Enzymes are not needed in every pool but can become a time and money saver on difficult to maintain pools and or pools with high bather loads. Enzymes remove the building blocks that contribute to bigger water chemistry problems by breaking down and consuming contaminants.
Enzymes do not consume live bacteria but are specifically attracted to non-living organic pollutants and help make the job easier for sanitizing chemicals like chlorine to work. Enzymes thrive as outstanding clarifiers, stain removers, and foam preventers. Enzymes cannot eliminate living algae but they will breakdown dead algae after an algae treatment.
For pool owners or pool service professionals, determining when the right time to use an enzyme is usually easy. Pools and spas that experience heavy bather loads, large amount of organic contamination, or have bathers who routinely enter the pool or spa before showering are your prime targets to use enzymes.
To learn more about orenda technologies cv-600 & cv-700 enzymes visit the orenda website http://orendatech.com
Brush, brush, brush, you can never brush your pool enough, if you skimp on anything don’t let it be brushing your pool. It’s the single most important part of your pool maintenance.
Don’t leave your pool full of play toys and small things that could get sucked into your automatic pool vacuum or into the skimmer box and block water flow reducing your pools filtration and circulation. Its best and safest to remove floating pool items when you are done swimming and store them away in a secure location.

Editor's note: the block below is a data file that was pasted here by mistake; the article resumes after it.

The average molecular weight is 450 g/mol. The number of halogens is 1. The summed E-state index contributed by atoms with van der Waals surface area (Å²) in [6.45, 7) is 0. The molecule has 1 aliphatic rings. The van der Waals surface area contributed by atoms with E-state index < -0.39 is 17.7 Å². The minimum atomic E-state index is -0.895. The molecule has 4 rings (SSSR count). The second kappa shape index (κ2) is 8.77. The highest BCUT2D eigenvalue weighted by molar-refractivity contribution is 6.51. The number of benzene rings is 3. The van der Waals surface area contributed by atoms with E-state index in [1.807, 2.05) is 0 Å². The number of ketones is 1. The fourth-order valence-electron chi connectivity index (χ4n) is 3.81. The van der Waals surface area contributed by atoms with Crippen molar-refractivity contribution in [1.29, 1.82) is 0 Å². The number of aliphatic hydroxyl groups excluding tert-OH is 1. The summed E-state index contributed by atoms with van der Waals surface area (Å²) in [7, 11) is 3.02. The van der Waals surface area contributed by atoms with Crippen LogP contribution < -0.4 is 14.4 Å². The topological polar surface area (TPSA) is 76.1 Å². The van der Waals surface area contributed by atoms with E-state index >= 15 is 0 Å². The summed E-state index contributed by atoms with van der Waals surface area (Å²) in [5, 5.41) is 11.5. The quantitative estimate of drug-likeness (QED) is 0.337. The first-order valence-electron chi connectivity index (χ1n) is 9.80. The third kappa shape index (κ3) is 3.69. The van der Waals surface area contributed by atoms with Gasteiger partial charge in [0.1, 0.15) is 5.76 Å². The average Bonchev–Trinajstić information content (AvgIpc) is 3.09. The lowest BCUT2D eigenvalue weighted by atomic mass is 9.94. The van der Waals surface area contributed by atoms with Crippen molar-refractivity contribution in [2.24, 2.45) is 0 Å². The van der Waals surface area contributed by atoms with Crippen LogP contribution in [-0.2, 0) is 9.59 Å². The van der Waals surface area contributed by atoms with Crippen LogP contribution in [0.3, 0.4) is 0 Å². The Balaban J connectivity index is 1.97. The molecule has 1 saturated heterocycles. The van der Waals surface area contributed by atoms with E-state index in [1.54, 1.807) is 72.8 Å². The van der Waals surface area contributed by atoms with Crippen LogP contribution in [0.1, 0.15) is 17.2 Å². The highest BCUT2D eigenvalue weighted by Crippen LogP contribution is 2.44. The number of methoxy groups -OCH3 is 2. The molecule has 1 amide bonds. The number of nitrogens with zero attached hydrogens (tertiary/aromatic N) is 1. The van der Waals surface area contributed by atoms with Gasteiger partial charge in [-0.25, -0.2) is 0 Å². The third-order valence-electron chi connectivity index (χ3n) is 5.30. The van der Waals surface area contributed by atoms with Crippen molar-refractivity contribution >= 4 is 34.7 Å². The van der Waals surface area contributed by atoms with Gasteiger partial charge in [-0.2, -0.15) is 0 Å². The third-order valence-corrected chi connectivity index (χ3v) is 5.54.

If you have a water test kit, use it, test your water at least once a week so you can see how pool water chemistry fluctuates and changes day to day or week to week. Get a better understanding of what effects it has on your water balance and water quality
Check your pool water level at least once a week, twice in summer. If its low add water.
If there is bad weather and a lot of leaves and debris blow into the pool, try to remove as much as you can, with your pole and net, and empty the skimmer basket if its full. Heavy organic loads will consume your pools available chlorine at a high rate as the chlorine tries to oxidize the matter, in most cases waiting until your pool service comes that week will be too late and your pools health will suffer a devastating blow.
If you see something, say something, don’t be afraid to call text or email your pool service if you think something looks odd, water dripping, cloudy turbid water, green water, algae on the steps or wall, a piece of equipment that doesn’t turn on, don’t wait until your service day to tell your pool service about it. Most of these could be the beginning of a bigger problem, It's best to catch it while it’s still a small problem. Your pool service will thank you so will your wallet.
If you have a gate or fence around your pool or to your back yard, keep it closed at all times. Your gates should be self-closing, self-latching to prevent pool accidents.
Last but not least, make it easy to get into your back yard. Leave an adequate path from the gate to the pool. Climbing over and around items with all of our heavy gear and service carts, hoses, poles, chemicals and equipment thru bushes around trash cans over obstacles to get to your pool, is not fun. It may not seem like a big deal to you , but for us it is. Thanks in advance and remember, Life is better by the pool.